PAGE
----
Once at the top of the mountain, I connected my laptop to the GO’s hotspot and initiated a data call. My signal strength this time was a full 5 bars, and the connection succeeded within a few seconds. I launched a terminal on my laptop and initiated a ping to 188.8.131.52 which averaged around 150ms, not bad for going to space and back!
Next, I opened an SSH session to one of my servers and was rewarded, after about 30 seconds, with a usable terminal. The connection wasn’t fast, on average I was noticing a 1-5 second delay between typing and my characters appearing on the screen, but it was usable – in an emergency I would be able to connect to a server and run some very basic troubleshooting. I messed around with the unit for about half an hour, losing connection once for around two minutes. Overall though I was pretty satisfied with the performance, and wrapped up my testing for the day.
Use in the Field
Before long I found myself preparing to head out for my camping trip, and I packed the GO along with a number of other modern essentials, such as my ham radio, laptop and extra battery packs (yes, I have an electronics problem). With my initial testing a success, I was confident I’d be ready for just about anything – at least of a technical nature!
Upon arrival at the campsite, we setup our tent and sleeping bags and while my companions were busy chopping wood, building a fire and doing other, normal camping things, I was pulling out my laptop and waving the Iridium GO around trying to capture a signal.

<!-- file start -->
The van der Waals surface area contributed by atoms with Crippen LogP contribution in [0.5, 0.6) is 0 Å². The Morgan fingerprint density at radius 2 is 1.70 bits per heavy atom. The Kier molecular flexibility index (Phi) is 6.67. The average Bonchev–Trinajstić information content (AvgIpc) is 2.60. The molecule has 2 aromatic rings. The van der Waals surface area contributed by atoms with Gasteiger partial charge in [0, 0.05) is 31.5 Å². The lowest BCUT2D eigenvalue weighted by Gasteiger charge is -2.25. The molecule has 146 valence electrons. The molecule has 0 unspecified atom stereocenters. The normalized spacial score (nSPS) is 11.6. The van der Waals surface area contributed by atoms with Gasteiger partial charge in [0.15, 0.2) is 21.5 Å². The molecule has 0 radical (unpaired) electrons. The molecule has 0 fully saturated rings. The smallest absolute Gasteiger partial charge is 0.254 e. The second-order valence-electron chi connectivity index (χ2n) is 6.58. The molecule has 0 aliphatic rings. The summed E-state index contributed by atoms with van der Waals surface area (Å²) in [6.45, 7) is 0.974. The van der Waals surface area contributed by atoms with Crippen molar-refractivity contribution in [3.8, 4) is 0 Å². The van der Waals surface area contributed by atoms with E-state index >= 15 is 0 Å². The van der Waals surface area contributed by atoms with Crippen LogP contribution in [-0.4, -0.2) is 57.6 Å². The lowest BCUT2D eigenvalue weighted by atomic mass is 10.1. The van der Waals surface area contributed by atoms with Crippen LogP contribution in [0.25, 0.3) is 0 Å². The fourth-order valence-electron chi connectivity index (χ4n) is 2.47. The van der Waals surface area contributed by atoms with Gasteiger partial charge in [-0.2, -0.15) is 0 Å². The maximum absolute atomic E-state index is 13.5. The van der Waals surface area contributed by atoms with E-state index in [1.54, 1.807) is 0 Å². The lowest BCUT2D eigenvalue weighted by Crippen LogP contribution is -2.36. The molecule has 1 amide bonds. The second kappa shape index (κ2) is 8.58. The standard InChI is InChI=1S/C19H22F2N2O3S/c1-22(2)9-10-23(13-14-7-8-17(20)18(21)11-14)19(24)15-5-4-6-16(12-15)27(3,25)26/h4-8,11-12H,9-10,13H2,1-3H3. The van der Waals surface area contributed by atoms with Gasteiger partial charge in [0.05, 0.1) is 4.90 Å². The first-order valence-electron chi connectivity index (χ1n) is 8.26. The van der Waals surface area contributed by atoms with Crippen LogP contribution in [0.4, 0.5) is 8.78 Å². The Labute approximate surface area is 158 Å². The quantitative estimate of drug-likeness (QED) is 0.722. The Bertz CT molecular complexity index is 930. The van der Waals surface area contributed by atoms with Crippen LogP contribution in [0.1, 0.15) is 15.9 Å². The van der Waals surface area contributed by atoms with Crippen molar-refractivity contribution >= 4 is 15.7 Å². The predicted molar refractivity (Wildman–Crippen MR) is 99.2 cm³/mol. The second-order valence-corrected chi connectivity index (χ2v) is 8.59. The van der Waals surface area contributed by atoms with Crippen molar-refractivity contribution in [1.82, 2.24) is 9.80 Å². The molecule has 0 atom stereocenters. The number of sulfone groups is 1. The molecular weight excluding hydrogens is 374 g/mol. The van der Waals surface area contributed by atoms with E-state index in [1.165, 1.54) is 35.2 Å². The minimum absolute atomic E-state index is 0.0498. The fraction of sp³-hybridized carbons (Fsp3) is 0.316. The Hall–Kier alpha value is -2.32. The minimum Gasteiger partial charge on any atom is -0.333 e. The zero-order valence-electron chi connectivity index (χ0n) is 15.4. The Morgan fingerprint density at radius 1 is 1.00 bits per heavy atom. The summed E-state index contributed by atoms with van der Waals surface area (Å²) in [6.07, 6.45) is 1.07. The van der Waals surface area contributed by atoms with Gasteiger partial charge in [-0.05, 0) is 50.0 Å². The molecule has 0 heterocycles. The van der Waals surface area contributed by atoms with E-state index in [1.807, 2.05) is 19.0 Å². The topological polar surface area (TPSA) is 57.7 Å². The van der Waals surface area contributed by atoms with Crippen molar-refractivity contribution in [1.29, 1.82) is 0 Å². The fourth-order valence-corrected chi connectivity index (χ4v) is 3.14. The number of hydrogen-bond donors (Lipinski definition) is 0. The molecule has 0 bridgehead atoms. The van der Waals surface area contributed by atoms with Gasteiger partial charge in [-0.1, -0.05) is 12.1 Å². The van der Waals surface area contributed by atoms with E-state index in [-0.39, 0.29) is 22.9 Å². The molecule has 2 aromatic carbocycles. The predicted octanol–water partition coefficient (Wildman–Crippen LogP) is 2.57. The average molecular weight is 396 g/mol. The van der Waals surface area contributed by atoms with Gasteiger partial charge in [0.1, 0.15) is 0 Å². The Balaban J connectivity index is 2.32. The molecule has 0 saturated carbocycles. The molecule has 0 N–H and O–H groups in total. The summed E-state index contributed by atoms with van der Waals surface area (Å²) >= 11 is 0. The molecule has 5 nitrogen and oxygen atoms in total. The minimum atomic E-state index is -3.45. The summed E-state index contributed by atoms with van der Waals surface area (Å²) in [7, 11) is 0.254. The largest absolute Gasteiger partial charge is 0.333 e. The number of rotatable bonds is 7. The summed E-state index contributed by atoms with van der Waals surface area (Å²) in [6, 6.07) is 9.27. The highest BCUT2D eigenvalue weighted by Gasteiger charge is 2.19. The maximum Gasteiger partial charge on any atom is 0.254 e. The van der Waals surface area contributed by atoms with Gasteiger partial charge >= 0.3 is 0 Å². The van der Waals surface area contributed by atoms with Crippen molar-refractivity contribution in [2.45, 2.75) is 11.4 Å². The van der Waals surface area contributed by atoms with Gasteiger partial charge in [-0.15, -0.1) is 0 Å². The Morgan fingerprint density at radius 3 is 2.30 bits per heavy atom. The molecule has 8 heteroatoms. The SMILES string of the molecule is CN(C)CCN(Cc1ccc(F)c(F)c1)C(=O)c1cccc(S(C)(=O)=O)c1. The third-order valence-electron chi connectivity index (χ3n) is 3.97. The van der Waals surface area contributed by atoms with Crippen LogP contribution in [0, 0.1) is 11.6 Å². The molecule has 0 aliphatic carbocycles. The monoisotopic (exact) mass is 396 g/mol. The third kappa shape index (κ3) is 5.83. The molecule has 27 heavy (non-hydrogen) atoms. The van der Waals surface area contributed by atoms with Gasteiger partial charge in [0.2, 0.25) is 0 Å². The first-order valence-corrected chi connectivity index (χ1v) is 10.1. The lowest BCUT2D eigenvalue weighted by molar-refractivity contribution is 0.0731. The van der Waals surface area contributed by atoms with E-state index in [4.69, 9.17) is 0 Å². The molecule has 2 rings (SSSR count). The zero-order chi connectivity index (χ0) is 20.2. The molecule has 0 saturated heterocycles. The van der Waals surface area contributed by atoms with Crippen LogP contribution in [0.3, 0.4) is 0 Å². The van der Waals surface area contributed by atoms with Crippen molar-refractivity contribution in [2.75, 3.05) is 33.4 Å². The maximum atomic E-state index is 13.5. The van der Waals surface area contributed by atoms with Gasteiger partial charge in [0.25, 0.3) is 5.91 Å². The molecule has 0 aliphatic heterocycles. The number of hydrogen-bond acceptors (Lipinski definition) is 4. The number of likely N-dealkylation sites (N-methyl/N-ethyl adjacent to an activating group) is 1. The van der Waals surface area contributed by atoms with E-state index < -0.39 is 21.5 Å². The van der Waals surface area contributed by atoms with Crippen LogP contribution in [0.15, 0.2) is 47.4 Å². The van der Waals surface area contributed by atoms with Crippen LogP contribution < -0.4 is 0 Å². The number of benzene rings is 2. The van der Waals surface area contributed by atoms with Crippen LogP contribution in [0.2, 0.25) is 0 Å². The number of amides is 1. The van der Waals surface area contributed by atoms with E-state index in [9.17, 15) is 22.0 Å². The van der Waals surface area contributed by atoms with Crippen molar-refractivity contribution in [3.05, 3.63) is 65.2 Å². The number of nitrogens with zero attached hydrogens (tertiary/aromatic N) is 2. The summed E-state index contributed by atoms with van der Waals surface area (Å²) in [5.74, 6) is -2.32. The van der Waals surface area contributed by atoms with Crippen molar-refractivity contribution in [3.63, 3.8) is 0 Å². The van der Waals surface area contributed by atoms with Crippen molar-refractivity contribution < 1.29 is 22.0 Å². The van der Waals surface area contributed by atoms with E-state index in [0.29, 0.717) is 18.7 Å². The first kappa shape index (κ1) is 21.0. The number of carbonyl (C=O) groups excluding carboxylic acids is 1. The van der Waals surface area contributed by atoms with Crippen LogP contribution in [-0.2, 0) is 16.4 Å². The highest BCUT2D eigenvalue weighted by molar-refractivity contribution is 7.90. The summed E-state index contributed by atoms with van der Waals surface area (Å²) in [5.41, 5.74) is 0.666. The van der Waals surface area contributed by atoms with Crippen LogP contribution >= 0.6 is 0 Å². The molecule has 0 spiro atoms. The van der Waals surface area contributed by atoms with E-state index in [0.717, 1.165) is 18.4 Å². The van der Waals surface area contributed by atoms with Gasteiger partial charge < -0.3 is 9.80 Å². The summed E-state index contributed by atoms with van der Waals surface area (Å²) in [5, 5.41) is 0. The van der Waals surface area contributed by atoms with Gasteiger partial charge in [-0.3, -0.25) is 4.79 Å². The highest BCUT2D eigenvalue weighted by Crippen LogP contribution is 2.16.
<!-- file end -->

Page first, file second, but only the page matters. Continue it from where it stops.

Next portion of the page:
The first thing I noticed was that the signal strength was lower here then at home, while my mountaintop testing yielded 5 bars of strength, here I was limited to the same 2-3 I had observed on my balcony. As before, I started my testing with a voice call back home, to verify connectivity to the network.
My voice call worked. Sort of. While the call established in the usual 30 seconds, communications was more difficult with the audio somewhat garbled and the call did completely cut out a few times. While it would have been possible to convey a message in an emergency, it wouldn’t have been easy and would have necessitated a lot of repeating to get a point across. SMS was a bit better, with most messages I sent being received, though I did notice an interesting glitch where I was receiving multiple copies of the same message.
The next thing I noticed was that the signal strength on the modem was changing rapidly, over the course of a few minutes I was seeing everything from 0 to 5 bars, and the high signal would rarely stay long enough to establish a data call. I theorized that being in the mountains, and at a higher latitude, I was only seeing a few satellites at a time, and as they moved overhead (recall that LEO satellites are constantly moving, relative to the Earth’s surface) I would get a wide fluctuation in signal.
It would turn out that 90% of the places I went on this trip had cellular coverage anyway, so I didn’t need to mess with the GO too much, however, I am not confident at all that I would have been able to get a stable enough data connection to maintain an SSH session – a huge disappointment.
While the Iridium GO is a very cool little unit, and would likely work extremely well on the water or closer to the equator, the higher latitudes of British Columbia and the mountainous terrain I found myself in made it essentially useless for data operations. While the voice side of things was usable in an emergency, if one is purchasing a satellite phone purely for voice, there are better options out there. Overall, I’d have to give my whole experience with the GO a 2 out of 5 – it would have worked when it absolutely had to, but the lack of data options was a real deal breaker. Stay tuned for my next camping adventure as I’ll be sure to try and identify a suitable replacement.